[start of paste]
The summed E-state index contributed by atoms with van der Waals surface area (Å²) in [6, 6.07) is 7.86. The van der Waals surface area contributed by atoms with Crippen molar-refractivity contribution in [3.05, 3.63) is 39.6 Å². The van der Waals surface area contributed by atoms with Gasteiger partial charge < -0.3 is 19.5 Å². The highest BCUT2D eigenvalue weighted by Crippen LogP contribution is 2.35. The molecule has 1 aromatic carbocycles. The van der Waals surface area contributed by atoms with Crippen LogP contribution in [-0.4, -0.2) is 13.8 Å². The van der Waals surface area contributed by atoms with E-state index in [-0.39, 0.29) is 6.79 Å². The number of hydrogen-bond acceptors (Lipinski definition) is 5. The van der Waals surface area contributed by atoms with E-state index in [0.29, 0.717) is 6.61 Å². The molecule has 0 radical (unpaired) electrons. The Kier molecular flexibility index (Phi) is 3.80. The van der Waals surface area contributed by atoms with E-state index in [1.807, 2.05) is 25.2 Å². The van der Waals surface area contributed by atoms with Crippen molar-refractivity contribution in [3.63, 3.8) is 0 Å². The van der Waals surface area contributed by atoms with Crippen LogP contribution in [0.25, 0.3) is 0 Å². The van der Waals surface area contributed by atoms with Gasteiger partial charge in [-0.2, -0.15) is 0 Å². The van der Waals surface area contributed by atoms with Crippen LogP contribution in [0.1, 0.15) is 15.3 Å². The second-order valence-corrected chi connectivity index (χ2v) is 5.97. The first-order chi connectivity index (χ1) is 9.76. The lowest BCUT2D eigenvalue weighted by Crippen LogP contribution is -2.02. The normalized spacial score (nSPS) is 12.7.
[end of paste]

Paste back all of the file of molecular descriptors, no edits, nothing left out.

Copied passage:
The summed E-state index contributed by atoms with van der Waals surface area (Å²) in [6, 6.07) is 7.86. The van der Waals surface area contributed by atoms with Crippen molar-refractivity contribution in [3.05, 3.63) is 39.6 Å². The van der Waals surface area contributed by atoms with Gasteiger partial charge < -0.3 is 19.5 Å². The highest BCUT2D eigenvalue weighted by Crippen LogP contribution is 2.35. The molecule has 1 aromatic carbocycles. The van der Waals surface area contributed by atoms with Crippen LogP contribution in [-0.4, -0.2) is 13.8 Å². The van der Waals surface area contributed by atoms with E-state index in [-0.39, 0.29) is 6.79 Å². The number of hydrogen-bond acceptors (Lipinski definition) is 5. The van der Waals surface area contributed by atoms with E-state index in [0.29, 0.717) is 6.61 Å². The molecule has 0 radical (unpaired) electrons. The Kier molecular flexibility index (Phi) is 3.80. The van der Waals surface area contributed by atoms with E-state index in [1.807, 2.05) is 25.2 Å². The van der Waals surface area contributed by atoms with Crippen molar-refractivity contribution in [3.63, 3.8) is 0 Å². The van der Waals surface area contributed by atoms with Crippen LogP contribution in [0.25, 0.3) is 0 Å². The van der Waals surface area contributed by atoms with Gasteiger partial charge in [-0.2, -0.15) is 0 Å². The van der Waals surface area contributed by atoms with Crippen LogP contribution in [0.1, 0.15) is 15.3 Å². The second-order valence-corrected chi connectivity index (χ2v) is 5.97. The first-order chi connectivity index (χ1) is 9.76. The lowest BCUT2D eigenvalue weighted by Crippen LogP contribution is -2.02. The normalized spacial score (nSPS) is 12.7.